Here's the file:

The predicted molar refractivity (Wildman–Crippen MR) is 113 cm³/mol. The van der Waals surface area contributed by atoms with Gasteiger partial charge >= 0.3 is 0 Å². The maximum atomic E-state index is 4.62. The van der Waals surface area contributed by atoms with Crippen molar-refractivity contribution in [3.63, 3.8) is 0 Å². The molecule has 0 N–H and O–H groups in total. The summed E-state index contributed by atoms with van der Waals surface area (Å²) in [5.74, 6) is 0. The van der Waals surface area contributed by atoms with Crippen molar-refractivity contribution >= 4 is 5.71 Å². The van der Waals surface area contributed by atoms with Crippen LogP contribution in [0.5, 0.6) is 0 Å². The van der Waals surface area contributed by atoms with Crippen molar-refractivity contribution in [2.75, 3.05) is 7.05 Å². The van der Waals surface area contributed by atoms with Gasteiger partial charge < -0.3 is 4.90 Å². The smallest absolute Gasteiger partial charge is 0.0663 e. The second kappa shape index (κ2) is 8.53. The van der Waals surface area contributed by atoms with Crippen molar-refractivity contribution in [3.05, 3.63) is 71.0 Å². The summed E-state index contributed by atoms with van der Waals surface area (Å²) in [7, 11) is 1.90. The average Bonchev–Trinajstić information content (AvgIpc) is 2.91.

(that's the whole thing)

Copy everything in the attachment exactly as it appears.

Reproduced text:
The predicted molar refractivity (Wildman–Crippen MR) is 113 cm³/mol. The van der Waals surface area contributed by atoms with Gasteiger partial charge >= 0.3 is 0 Å². The maximum atomic E-state index is 4.62. The van der Waals surface area contributed by atoms with Crippen molar-refractivity contribution in [3.63, 3.8) is 0 Å². The molecule has 0 N–H and O–H groups in total. The summed E-state index contributed by atoms with van der Waals surface area (Å²) in [5.74, 6) is 0. The van der Waals surface area contributed by atoms with Crippen molar-refractivity contribution >= 4 is 5.71 Å². The van der Waals surface area contributed by atoms with Crippen LogP contribution in [0.5, 0.6) is 0 Å². The van der Waals surface area contributed by atoms with Crippen molar-refractivity contribution in [2.75, 3.05) is 7.05 Å². The van der Waals surface area contributed by atoms with Gasteiger partial charge < -0.3 is 4.90 Å². The smallest absolute Gasteiger partial charge is 0.0663 e. The second kappa shape index (κ2) is 8.53. The van der Waals surface area contributed by atoms with Crippen molar-refractivity contribution in [3.05, 3.63) is 71.0 Å². The summed E-state index contributed by atoms with van der Waals surface area (Å²) in [7, 11) is 1.90. The average Bonchev–Trinajstić information content (AvgIpc) is 2.91.